Those unfamiliar with tech and cyber security might assume that viruses and malware are relatively unchanging – a digital file just floating in cyberspace, but that notion is false. Just like mobile apps for your iphone, their designs are constantly improving and being modernized. Part of that improvement means the ability to bypass firewalls, easier execution and better deception methods.
These newer versions are less resource heavy, causing less computer lag and red flags to the user. As a result, those infected may have little to no knowledge that their systems have been compromised. Because they are better at remaining undetected, late discovery could result in more files being infected and/or stolen, and costs to organizations will rise.
Growing Cybercrime Marketplace
“Mask IP. Select file. Submit payment. Send.” This may be a gross oversimplification, but the truth is, deploying a directed hack today requires little more than an IP blocker and some bitcoin. The dark web used to be a secret corner of the internet reserved for governments and the elite of the tech underworld. A place where, among other things, personal information, viruses and leaked information could be purchased/exchanged freely on the black market with a strong degree of anonymity.
While the dark web is still bustling with activity, those marketplaces are no longer a secret. They have become increasingly accessible and user friendly with reviews and feedback from purchasers creating something akin to a Yelp for the cybercrime market.
The growth of the cyber black market coupled with the increased demand for fresh PII (personally identifiable information) and PHI (personal health information) will result in a flood of new malware and viruses, making it easier than ever for companies and their executives to be targeted.
When the average executive and mid-sized company hears the term “security breach” they immediately think of stolen PII but those familiar with cyber security know that criminals are thinking way beyond that. Stolen PII is just the tip of the iceberg. These perpetrators are well organized, and like any well performing business, are looking for maximum return on investment. Those at the top now have their eyes set on insider trading and market manipulation.
The year 2015 brought two such widely publicized breaches carried out by two separate groups. In one, hackers obtained credentials through sophisticated spear phishing attacks in order to access and “weaponize” confidential information regarding upcoming mergers. In another, hackers gained access to news media outlets accessing non-public corporate information, which included sensitive information such as financial restatements, and traded on that info prior to public release, making millions.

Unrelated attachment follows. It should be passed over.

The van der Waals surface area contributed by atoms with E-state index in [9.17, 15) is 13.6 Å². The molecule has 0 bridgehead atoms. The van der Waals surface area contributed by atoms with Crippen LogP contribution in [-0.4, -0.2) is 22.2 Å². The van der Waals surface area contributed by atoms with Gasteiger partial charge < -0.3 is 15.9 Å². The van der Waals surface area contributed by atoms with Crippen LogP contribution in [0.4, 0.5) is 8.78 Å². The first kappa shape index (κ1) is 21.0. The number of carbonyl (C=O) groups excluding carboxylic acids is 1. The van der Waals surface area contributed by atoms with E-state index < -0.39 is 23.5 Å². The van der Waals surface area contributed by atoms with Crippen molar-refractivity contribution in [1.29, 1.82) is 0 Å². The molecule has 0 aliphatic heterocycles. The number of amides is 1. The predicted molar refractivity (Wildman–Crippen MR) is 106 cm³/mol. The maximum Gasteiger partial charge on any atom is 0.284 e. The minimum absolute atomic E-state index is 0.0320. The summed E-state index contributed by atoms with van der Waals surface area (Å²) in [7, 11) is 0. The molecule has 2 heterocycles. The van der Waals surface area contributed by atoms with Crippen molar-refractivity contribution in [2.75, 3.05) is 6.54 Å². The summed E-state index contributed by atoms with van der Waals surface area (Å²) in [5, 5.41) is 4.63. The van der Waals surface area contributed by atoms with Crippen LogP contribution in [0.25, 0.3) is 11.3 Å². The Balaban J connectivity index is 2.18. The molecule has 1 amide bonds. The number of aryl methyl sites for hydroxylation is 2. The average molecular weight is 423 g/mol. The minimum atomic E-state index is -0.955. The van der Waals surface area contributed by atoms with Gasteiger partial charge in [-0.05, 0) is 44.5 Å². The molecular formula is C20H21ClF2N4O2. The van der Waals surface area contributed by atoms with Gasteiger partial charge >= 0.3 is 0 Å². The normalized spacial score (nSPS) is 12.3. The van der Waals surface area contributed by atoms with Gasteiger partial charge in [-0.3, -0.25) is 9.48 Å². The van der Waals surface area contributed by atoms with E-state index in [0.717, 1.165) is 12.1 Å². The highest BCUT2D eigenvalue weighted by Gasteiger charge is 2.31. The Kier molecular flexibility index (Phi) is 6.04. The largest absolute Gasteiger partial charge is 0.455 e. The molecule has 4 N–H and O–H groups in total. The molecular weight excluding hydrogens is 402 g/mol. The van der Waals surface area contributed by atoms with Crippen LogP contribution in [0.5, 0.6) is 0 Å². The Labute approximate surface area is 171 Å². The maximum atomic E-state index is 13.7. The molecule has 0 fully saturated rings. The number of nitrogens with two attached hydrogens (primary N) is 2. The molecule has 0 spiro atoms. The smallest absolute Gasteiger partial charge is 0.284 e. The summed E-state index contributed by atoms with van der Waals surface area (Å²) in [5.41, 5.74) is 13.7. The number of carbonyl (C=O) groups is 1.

Due to the opportunity for significant payouts, it’s almost a given that these frauds will increase.
With most of these schemes executed through credential theft and carefully designed phishing campaigns, organizations should review their controls for preventing such attacks. Companies should also implement strong vendor security requirements to ensure that all partners and outside providers have adequate cyber security controls in place to detect, prevent and report any possible intrusions.
In the future, organizations will see an increase in intrusions that are better designed, trickling down to businesses that are less prepared to handle them. Even as regulators look on, cyber criminals will continue to exploit their success and venture into larger money making schemes such market manipulation.
So what can companies do to protect themselves? Organizations of all sizes should implement stronger controls such as employee training, intrusion testing, formal reporting procedures and vendor cyber security-requirements. These controls should be coupled with well-tailored cyber insurance policies.
It has been voiced before, but not all cyber policies are created equal. Generally speaking, organizations and their brokers should perform careful reviews focusing on (among other items):
- True first party coverage with loss of income;
- Robust regulatory defense and penalty coverage (with policy wording that would include coverage for regulatory actions related to ransomware attacks, if possible);
- Coverage for ransomware attacks/cyber extortion;
- Coverage for “transmission of viruses to others”;
- Coverage for “failure to disclose a privacy incident;”
- Avoidance of any self-propagating code exclusion;
- Avoidance of any requirements to maintain minimum security standards; and
- Definitions that include CCI (corporate confidential information) and PHI.
Bundschuh is partner and commercial lines head at GB&A, an independent insurance brokerage located in New York focused on insurance programs and risk management solutions for tech companies, financial and professional services, manufacturers and product-based businesses. Website: https://www.gbainsurance.com/cyber-data-breach